7. Screening is part of a problem-solving system Helps identify students at-risk in a PROACTIVE way Gives feedback to the system about how students progress throughout the year at a gross (3x per year) level If students are on track in the fall are they still on track in the winter? What is happening with students who started the year below target, are they catching up? Gives feedback to the system about changes from year to year Is our new reading curriculum having the impact we were expecting? 7

  8. What Screening Looks Like in a Nutshell • School decides on brief tests to be given at each grade level and trains staff in the administration, scoring and use of the data • Students are given the tests 3x per year (Fall, Winter, Spring) • Person or team assigned in each building to organize data collection • All students are given the tests for their grade level within a short time frame (e.g., 1-2 weeks or less). Some tests may be group administered, others are individually administered. • Benchmark testing: about 5 minutes per student, desk to test (individually administered) • Administered by special ed, reading, or general ed teachers or paras • Entered into a computer/web based reporting system by clerical staff • Reports show the spread of student skills and lists student scores, etc. to use in instructional and resource planning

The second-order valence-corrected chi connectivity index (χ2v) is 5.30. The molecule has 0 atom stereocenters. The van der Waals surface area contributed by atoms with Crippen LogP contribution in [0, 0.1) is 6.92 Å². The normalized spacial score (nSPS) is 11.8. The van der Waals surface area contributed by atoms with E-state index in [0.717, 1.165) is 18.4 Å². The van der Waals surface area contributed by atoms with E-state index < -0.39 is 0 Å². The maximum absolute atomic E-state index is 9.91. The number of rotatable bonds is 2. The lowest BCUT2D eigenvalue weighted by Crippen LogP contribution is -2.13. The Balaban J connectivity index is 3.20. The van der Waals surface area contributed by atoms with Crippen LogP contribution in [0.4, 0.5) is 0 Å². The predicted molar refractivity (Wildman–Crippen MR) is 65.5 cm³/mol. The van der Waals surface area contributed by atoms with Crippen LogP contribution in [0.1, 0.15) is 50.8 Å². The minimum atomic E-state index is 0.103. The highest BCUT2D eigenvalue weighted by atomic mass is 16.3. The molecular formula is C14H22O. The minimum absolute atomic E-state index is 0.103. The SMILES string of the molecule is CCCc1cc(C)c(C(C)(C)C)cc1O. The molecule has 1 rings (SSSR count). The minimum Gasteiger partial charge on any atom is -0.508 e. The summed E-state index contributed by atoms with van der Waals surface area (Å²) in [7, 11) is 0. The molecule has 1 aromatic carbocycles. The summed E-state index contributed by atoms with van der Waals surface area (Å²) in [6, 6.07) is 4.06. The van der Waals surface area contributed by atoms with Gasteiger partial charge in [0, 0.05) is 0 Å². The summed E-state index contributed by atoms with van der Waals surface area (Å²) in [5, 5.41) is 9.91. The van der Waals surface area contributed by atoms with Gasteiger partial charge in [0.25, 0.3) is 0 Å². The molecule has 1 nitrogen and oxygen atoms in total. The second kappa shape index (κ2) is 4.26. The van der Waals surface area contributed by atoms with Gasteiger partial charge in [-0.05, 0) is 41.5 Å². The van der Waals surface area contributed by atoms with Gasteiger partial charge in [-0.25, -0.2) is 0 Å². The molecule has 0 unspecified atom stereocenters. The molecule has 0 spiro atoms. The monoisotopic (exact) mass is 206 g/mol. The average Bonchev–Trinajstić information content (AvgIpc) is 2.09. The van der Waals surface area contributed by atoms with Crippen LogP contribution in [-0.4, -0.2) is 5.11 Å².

9. Example Screening Data:Spring Gr 1 Oral Reading Fluency 10/51 (20%) high risk 22/51 (43%) some risk 19/51 (37%) low risk: on or above target Class lists then identify specific students (and scores) in each category

  10. Screening Data Gives an idea of what the range of student skills is like in your building and how much growth over time students are making

  11. Screening Data can be linked to Progress Monitoring The goal is to have a cohesive system. If possible, use the same measures for both screening and progress monitoring (e.g, CBM). Screen ALL students 3x per year (F, W, S) Strategic Support and Monitoring Students at Some Risk Intensive Support & Monitoring for Students at Extreme Risk